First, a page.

sec (e.g. 2sec) after ramp-up begins and X sec before ramp-up ends.
If it doesn't appear to be [possible to build in a pause we would go with
option 2.

5. Validation criteria. The draft contains terms "target throughput" and
"initial throughput", but also phrases like "the maximum and average
achievable throughput within the validation criteria".
I am not even sure if validation criteria apply to a trial (e.g. telemetry
suggests test equipment behavior was not stable enough) or a whole search
(e.g. maximum achievable throughput is below acceptance threshold).

[authors] Section 6 .1 describes the average throughput.  Due to the
behavior of stateful traffic (TCP) and also test tools behavior, getting a
100% linear (stable) throughput is not easy. There will always be continuous
minor spikes. That's Why we chose to measure the average values.
We will remove the wording "maximum ..." in the next version. Also, we will
clarify that throughput means always avg. throughput. For an e.g. "target
throughput" means "average target throughput"

6. It seems the same word "throughput" is used to mean different quantities
depending on context.
Close examination suggests it probably means forwarding rate [0] except the
offered load [1] is not given explicitly (and maybe is not even constant).
When I see "throughput" I think [2] (max offered load with no loss), which
does not work as generally the draft allows some loss.
Also, some terms (e.g. "http throughput") do not refer to packets, but other

[authors] The throughput measurement defined in [2] doesn't fit for L7
stateful traffic.  For example TCP retransmissions are not always packet
loss. Due to the test complexity and test tools behavior we have to allow
some transaction failures. Therefore, we needed to define a different
definition for the KPI throughput. Section 6.1 describes that the KPI
measures the average Layer 2 throughput. But you are right; the term "http
throughput" can be considered as L7 throughput or Goodput.   We will work on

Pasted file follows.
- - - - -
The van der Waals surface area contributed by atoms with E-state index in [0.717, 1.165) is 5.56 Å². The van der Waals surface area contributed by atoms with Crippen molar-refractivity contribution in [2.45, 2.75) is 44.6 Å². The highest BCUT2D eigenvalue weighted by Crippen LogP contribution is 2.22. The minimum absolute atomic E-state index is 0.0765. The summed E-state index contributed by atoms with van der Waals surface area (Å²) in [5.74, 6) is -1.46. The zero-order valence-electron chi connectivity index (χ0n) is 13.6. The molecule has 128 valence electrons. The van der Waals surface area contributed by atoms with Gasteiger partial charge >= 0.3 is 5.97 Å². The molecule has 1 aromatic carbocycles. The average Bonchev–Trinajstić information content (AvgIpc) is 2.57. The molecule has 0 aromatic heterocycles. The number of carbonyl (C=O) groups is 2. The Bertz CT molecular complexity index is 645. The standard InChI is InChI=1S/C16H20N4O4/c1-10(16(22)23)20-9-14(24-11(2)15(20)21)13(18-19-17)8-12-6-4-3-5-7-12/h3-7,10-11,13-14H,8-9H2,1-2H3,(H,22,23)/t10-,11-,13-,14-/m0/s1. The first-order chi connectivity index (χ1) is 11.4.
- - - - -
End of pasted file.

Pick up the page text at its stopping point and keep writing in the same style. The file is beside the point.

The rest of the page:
this in the next draft.

7. SUT state affecting performance. The draft does not mention any, so I
think it assumes "stateless" SUT.
An example of "stateful" SUT is NAT, where opening sessions has smaller
performance than forwarding on already opened sessions.
Or maybe it is assumed any such state enters a stationary state during
ramp-up, so in sustain phase the performance is stable (e.g. NAT sessions
may be timing out, but in a stable rate).

[authors] SUT MUST be stateful, and it must do Stateful inspection. It
doesn't mean that the SUT must do NAT if it is in stateful mode. NAT is just
another feature which can or can't be enabled and this is based on the
customer scenario.
The traffic profile has limited (e.g. 10 for throughput test) transactions
per TCP connection and the session will be closed once the transactions are
completed. SUT will then remove the session entries from its session table.
This means, there will be always new stateful sessions will be opened and
established during the sustain period as well.   Apart from this, we can
consider whether we want to add NAT as an option feature in the feature
table (table 2).

8. Stateless or stateful traffic generation. Here stateless means
predetermined packets are sent at predetermined times.
Stateful means time or content of next-to-send packet depends on time or
content of previously received packets.
Draft section 7.1 looks like stateless traffic to me (think IMIX [3]), while
others look like stateful (you cannot count http transaction rate from lossy
stateless traffic).
In general, stateful traffic is more resource intensive for test equipment,
so it is harder to achieve high enough offered load.
Also, stateful traffic generation is more sensitive to packet loss and
latency of SUT.

[authors] This is not IMIX [3].  IMIX [3] defines based on variable packet
sizes. But here in the draft, we define traffic mix based  on different
applications, and it's object sizes. For example an application mix can be
HTTPS, HTTPS, DNS (UDP), VOIP (TCP and UDP), and, etc.). In this example we
have a mix of stateful and stateless traffic and each application has
different object sizes. One object can have multiple packets with different
sizes. The packet sizes are dependent on multiple factors namely; TCP
behavior, MTU size, total object size.
Note: Stateful traffic generators MUST be used for all benchmarking tests
and we used/are using stateful traffic generators for the NSO certification



-----Original Message-----
From: bmwg <> On Behalf Of MORTON, ALFRED C (AL)
Sent: Friday, 2020-December-18 19:16
Subject: [bmwg] WG Last Call: draft-ietf-bmwg-ngfw-performance-05


We will start a WG Last Call for

Benchmarking Methodology for Network Security Device Performance

The WGLC will close on 22 January, 2021, allow for holidays and other
competing topics (IOW, plenty of time!)

Please read and express your opinion on whether or not this Internet-Draft
should be forwarded to the Area Directors for publication as an
Informational RFC.  Send your comments to this list or to co-chairs at

for the co-chairs,